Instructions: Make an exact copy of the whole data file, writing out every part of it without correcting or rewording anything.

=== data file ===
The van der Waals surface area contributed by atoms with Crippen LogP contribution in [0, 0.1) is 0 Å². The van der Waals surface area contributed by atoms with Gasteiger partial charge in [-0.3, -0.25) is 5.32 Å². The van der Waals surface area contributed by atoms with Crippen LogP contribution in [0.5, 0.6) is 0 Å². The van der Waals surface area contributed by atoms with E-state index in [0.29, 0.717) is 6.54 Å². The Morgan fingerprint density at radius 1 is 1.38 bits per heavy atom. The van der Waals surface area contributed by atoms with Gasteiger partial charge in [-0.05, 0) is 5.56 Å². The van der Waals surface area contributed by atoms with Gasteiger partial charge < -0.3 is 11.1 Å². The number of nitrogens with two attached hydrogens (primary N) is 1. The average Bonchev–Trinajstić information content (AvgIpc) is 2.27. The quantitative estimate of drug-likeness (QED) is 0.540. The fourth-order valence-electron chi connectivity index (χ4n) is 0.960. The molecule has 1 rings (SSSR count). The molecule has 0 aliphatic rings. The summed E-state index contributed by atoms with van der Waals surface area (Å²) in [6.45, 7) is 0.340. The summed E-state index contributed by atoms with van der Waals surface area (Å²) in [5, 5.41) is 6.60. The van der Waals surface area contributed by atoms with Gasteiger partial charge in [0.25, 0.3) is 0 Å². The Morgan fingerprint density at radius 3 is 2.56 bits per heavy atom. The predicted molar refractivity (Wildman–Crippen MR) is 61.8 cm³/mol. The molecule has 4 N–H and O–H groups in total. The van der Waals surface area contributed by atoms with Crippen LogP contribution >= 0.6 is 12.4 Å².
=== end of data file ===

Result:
The van der Waals surface area contributed by atoms with Crippen LogP contribution in [0, 0.1) is 0 Å². The van der Waals surface area contributed by atoms with Gasteiger partial charge in [-0.3, -0.25) is 5.32 Å². The van der Waals surface area contributed by atoms with Crippen LogP contribution in [0.5, 0.6) is 0 Å². The van der Waals surface area contributed by atoms with E-state index in [0.29, 0.717) is 6.54 Å². The Morgan fingerprint density at radius 1 is 1.38 bits per heavy atom. The van der Waals surface area contributed by atoms with Gasteiger partial charge in [-0.05, 0) is 5.56 Å². The van der Waals surface area contributed by atoms with Gasteiger partial charge < -0.3 is 11.1 Å². The number of nitrogens with two attached hydrogens (primary N) is 1. The average Bonchev–Trinajstić information content (AvgIpc) is 2.27. The quantitative estimate of drug-likeness (QED) is 0.540. The fourth-order valence-electron chi connectivity index (χ4n) is 0.960. The molecule has 1 rings (SSSR count). The molecule has 0 aliphatic rings. The summed E-state index contributed by atoms with van der Waals surface area (Å²) in [6.45, 7) is 0.340. The summed E-state index contributed by atoms with van der Waals surface area (Å²) in [5, 5.41) is 6.60. The van der Waals surface area contributed by atoms with Gasteiger partial charge in [0.25, 0.3) is 0 Å². The Morgan fingerprint density at radius 3 is 2.56 bits per heavy atom. The predicted molar refractivity (Wildman–Crippen MR) is 61.8 cm³/mol. The molecule has 4 N–H and O–H groups in total. The van der Waals surface area contributed by atoms with Crippen LogP contribution >= 0.6 is 12.4 Å².